Justice and Public Safety Cabinet
Canine Unit Tracks Down Bell County Forestry Camp Inmate
FRANKFORT, Ky. – An inmate at the Bell County Forestry Camp had his taste of freedom cut short thanks to the work of the new canine unit at the minimum-security prison. Despite a severe storm with heavy rain, Sean Lee Southerland, was apprehended just after midnight last night. Prison bloodhounds and the Corrections Emergency Response Team (CERT) located him three miles from the prison.
“Our new canine unit has shown how valuable they are to this Department,” said Corrections Deputy Commissioner James Schomig. “In spite of difficult weather conditions, they were able to track this inmate and locate him within an hour.”
Southerland, 25, was serving a six-year sentence out of Hardin County for charges of being a persistent felony offender and theft by unlawful taking over $300. He was transferred to the minimum-security prison on Wednesday from Eastern Kentucky Correctional Complex, and was eligible for parole in 17 months. He is now lodged in the Bell County Jail and will face charges of escape. The escape charge will prevent Southerland from being housed in a minimum-security prison in Kentucky for at least five years.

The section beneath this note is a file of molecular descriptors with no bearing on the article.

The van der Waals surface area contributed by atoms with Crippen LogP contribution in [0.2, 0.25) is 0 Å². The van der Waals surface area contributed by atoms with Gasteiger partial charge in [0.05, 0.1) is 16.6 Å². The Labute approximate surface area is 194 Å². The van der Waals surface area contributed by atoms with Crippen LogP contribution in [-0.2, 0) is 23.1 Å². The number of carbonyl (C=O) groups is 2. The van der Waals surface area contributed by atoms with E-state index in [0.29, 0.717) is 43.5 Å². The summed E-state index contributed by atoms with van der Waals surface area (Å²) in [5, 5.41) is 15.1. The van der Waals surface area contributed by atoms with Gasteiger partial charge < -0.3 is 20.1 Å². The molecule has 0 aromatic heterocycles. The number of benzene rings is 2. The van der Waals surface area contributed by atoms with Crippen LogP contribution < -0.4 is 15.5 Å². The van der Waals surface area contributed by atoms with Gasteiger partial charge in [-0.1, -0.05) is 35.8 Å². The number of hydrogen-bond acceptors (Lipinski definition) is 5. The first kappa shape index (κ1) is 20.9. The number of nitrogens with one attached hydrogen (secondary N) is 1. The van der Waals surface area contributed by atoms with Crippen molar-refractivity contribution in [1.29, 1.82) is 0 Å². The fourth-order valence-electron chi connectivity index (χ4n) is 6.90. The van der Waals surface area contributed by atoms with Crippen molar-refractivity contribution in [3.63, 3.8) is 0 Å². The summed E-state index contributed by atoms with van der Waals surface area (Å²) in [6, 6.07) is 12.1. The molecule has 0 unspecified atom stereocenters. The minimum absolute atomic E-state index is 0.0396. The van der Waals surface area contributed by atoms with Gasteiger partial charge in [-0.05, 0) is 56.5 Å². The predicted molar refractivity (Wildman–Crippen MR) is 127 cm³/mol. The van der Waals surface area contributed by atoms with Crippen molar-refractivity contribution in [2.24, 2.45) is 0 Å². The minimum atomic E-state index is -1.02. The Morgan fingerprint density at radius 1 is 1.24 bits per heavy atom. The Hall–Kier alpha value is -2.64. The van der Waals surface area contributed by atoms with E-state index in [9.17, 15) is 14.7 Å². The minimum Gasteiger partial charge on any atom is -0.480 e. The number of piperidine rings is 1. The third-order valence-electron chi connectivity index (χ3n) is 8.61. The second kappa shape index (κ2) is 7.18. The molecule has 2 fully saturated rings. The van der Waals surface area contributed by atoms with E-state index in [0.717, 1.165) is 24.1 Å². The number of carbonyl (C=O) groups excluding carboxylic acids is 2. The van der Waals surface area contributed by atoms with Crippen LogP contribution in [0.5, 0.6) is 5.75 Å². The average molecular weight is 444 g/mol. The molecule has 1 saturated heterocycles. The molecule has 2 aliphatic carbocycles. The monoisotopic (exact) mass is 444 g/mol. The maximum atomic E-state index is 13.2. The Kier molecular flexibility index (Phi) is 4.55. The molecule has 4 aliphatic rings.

“Everyone here worked together as a team. Our CERT team, our canine handlers and the dogs themselves,” said Warden Ron Howard. “The main ingredient was our staff – but the dogs kept us on the right trail. They got to the woods just as a line of severe storms hit and I was afraid they would lose the scent, but they never did. They did exactly as they are trained despite the weather.”